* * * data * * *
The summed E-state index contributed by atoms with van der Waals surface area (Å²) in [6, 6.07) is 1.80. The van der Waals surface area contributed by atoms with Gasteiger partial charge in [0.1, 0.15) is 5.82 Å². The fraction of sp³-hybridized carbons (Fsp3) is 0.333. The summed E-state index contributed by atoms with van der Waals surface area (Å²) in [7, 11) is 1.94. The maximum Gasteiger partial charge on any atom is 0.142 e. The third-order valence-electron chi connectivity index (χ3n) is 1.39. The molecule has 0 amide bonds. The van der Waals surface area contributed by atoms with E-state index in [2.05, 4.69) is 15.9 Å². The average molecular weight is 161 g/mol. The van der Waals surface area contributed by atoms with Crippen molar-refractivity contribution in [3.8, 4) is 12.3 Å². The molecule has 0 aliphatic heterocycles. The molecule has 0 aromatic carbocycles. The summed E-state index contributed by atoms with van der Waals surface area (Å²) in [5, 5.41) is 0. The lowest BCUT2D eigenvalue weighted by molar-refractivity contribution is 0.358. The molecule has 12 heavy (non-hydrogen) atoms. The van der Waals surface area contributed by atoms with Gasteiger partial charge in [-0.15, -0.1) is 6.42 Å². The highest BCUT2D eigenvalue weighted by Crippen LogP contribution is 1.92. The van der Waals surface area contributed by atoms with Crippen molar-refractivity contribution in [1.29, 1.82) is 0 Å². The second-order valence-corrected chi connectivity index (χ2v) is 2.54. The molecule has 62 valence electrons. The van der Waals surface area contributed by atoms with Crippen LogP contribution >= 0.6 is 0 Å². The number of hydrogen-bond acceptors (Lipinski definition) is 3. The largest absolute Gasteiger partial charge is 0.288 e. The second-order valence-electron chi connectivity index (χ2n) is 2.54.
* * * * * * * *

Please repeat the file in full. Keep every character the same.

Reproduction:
The summed E-state index contributed by atoms with van der Waals surface area (Å²) in [6, 6.07) is 1.80. The van der Waals surface area contributed by atoms with Gasteiger partial charge in [0.1, 0.15) is 5.82 Å². The fraction of sp³-hybridized carbons (Fsp3) is 0.333. The summed E-state index contributed by atoms with van der Waals surface area (Å²) in [7, 11) is 1.94. The maximum Gasteiger partial charge on any atom is 0.142 e. The third-order valence-electron chi connectivity index (χ3n) is 1.39. The molecule has 0 amide bonds. The van der Waals surface area contributed by atoms with E-state index in [2.05, 4.69) is 15.9 Å². The average molecular weight is 161 g/mol. The van der Waals surface area contributed by atoms with Crippen molar-refractivity contribution in [3.8, 4) is 12.3 Å². The molecule has 0 aliphatic heterocycles. The molecule has 0 aromatic carbocycles. The summed E-state index contributed by atoms with van der Waals surface area (Å²) in [5, 5.41) is 0. The lowest BCUT2D eigenvalue weighted by molar-refractivity contribution is 0.358. The molecule has 12 heavy (non-hydrogen) atoms. The van der Waals surface area contributed by atoms with Gasteiger partial charge in [-0.15, -0.1) is 6.42 Å². The highest BCUT2D eigenvalue weighted by Crippen LogP contribution is 1.92. The van der Waals surface area contributed by atoms with Crippen molar-refractivity contribution in [1.29, 1.82) is 0 Å². The second-order valence-corrected chi connectivity index (χ2v) is 2.54. The molecule has 62 valence electrons. The van der Waals surface area contributed by atoms with Crippen LogP contribution >= 0.6 is 0 Å². The number of hydrogen-bond acceptors (Lipinski definition) is 3. The largest absolute Gasteiger partial charge is 0.288 e. The second-order valence-electron chi connectivity index (χ2n) is 2.54.